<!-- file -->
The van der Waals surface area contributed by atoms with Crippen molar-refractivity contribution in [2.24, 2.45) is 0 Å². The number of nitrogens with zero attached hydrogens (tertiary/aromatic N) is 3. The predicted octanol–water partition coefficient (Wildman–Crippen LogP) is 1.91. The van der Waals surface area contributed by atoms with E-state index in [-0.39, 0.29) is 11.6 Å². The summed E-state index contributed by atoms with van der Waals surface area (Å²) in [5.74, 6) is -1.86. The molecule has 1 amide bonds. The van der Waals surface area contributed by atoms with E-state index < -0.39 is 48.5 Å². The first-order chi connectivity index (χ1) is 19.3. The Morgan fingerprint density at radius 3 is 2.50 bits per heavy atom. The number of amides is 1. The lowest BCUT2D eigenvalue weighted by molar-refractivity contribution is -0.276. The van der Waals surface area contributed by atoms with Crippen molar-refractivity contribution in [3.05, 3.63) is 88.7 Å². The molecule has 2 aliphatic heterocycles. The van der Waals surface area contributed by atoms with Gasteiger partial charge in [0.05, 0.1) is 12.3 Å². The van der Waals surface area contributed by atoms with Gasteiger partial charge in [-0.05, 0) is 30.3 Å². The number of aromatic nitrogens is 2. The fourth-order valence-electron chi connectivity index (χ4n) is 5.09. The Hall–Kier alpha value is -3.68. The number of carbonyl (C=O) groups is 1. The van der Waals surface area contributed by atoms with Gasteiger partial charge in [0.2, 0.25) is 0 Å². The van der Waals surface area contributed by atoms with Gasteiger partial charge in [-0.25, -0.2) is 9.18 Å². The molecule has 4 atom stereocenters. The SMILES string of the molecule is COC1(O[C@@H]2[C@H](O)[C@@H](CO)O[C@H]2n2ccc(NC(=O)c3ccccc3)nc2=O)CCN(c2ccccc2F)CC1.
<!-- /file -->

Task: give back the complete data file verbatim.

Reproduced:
The van der Waals surface area contributed by atoms with Crippen molar-refractivity contribution in [2.24, 2.45) is 0 Å². The number of nitrogens with zero attached hydrogens (tertiary/aromatic N) is 3. The predicted octanol–water partition coefficient (Wildman–Crippen LogP) is 1.91. The van der Waals surface area contributed by atoms with E-state index in [-0.39, 0.29) is 11.6 Å². The summed E-state index contributed by atoms with van der Waals surface area (Å²) in [5.74, 6) is -1.86. The molecule has 1 amide bonds. The van der Waals surface area contributed by atoms with E-state index < -0.39 is 48.5 Å². The first-order chi connectivity index (χ1) is 19.3. The Morgan fingerprint density at radius 3 is 2.50 bits per heavy atom. The number of amides is 1. The lowest BCUT2D eigenvalue weighted by molar-refractivity contribution is -0.276. The van der Waals surface area contributed by atoms with Crippen molar-refractivity contribution in [3.05, 3.63) is 88.7 Å². The molecule has 2 aliphatic heterocycles. The van der Waals surface area contributed by atoms with Gasteiger partial charge in [0.05, 0.1) is 12.3 Å². The van der Waals surface area contributed by atoms with Gasteiger partial charge in [-0.05, 0) is 30.3 Å². The number of aromatic nitrogens is 2. The fourth-order valence-electron chi connectivity index (χ4n) is 5.09. The Hall–Kier alpha value is -3.68. The number of carbonyl (C=O) groups is 1. The van der Waals surface area contributed by atoms with Gasteiger partial charge in [0.2, 0.25) is 0 Å². The van der Waals surface area contributed by atoms with Gasteiger partial charge in [-0.25, -0.2) is 9.18 Å². The molecule has 4 atom stereocenters. The SMILES string of the molecule is COC1(O[C@@H]2[C@H](O)[C@@H](CO)O[C@H]2n2ccc(NC(=O)c3ccccc3)nc2=O)CCN(c2ccccc2F)CC1.